- 140; when a discrepancy has been detected, the discrepancy may be forwarded to the cloud-based administrated traffic server 20, i.e. the first cloud 30 and the intelligent traffic system 200. The intelligent traffic system 200 may issue a temporary correction if desirable which could be retrieved by the cloud 30. However, it may be advantageous if the cloud 30 directly informs, or relays the information to the connected vehicles.
- 150; the connected vehicles are informed about the detected discrepancy and that the real time data of the traffic flow is to form the base for the MAP data, or be used as complementing data. The substitution, or correction, of the MAP data, can be temporarily or permanently until a new discrepancy is detected which correlates to the specific traffic light and/or MAP data, i.e. to the earlier discrepancy detected. The connected vehicles may now rely on their traffic safety systems and that the MAP data of the specific route, or road, at which they travel has been updated with real time data of how the actual transportation engineering construction is related to the traffic light.
- 160; If no discrepancy is detected, the cloud 30 may issue an OK, a restoration command, or simply stop the logic at that point. The OK, i.e. a confirmation that no discrepancy has been detected, may be returned for storing 120 in the storage module or in the cloud 30.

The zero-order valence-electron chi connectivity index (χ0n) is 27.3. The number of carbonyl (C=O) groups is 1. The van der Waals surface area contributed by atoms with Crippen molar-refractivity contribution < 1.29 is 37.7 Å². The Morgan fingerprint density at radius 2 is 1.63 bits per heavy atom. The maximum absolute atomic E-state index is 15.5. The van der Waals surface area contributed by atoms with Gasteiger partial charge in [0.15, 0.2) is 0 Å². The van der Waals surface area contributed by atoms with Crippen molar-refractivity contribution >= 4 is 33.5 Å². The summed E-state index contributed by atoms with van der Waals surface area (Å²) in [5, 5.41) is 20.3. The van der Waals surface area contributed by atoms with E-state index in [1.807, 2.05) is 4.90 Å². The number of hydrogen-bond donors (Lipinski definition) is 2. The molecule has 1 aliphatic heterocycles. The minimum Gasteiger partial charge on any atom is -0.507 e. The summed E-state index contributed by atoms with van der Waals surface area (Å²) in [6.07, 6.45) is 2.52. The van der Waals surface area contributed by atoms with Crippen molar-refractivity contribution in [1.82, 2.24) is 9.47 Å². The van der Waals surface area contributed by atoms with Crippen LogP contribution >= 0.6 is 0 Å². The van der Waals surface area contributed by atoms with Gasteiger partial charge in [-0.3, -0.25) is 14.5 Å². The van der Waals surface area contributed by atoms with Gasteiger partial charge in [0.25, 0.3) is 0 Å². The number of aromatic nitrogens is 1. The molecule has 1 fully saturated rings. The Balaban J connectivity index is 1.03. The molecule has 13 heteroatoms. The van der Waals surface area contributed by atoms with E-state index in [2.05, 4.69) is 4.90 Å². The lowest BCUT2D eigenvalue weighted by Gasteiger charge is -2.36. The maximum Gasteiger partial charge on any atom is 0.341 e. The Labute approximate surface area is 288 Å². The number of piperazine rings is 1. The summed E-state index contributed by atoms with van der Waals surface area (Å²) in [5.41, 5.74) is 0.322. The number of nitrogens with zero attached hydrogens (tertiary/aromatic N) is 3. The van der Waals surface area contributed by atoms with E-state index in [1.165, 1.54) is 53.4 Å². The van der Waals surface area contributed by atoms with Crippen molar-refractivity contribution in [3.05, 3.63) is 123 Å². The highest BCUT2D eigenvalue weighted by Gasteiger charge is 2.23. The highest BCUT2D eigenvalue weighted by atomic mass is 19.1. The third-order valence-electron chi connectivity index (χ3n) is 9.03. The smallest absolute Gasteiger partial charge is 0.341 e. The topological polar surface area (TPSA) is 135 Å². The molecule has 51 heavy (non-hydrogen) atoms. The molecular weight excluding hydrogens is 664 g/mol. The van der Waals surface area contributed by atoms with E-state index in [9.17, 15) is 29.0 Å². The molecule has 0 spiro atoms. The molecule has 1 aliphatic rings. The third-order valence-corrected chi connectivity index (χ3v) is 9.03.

- 200; the intelligent transport system (ITS) may be connected to a plurality of traffic lights 220 which continuously provide the ITS with SPAT data. Further connected are a MAP data provider 230. The MAP data provider 230 may be external to the ITS or be a part of the ITS. The MAP data may be combined with other infrastructure data 235. It should be noted that the SPAT data and the MAP data can be sent to the second cloud 30 as one message SPAT/MAP message. Generally the MAP data includes data from road segment, regional map data and the geometry, e.g. intersection geometry if the transporting engineering construction is an intersection.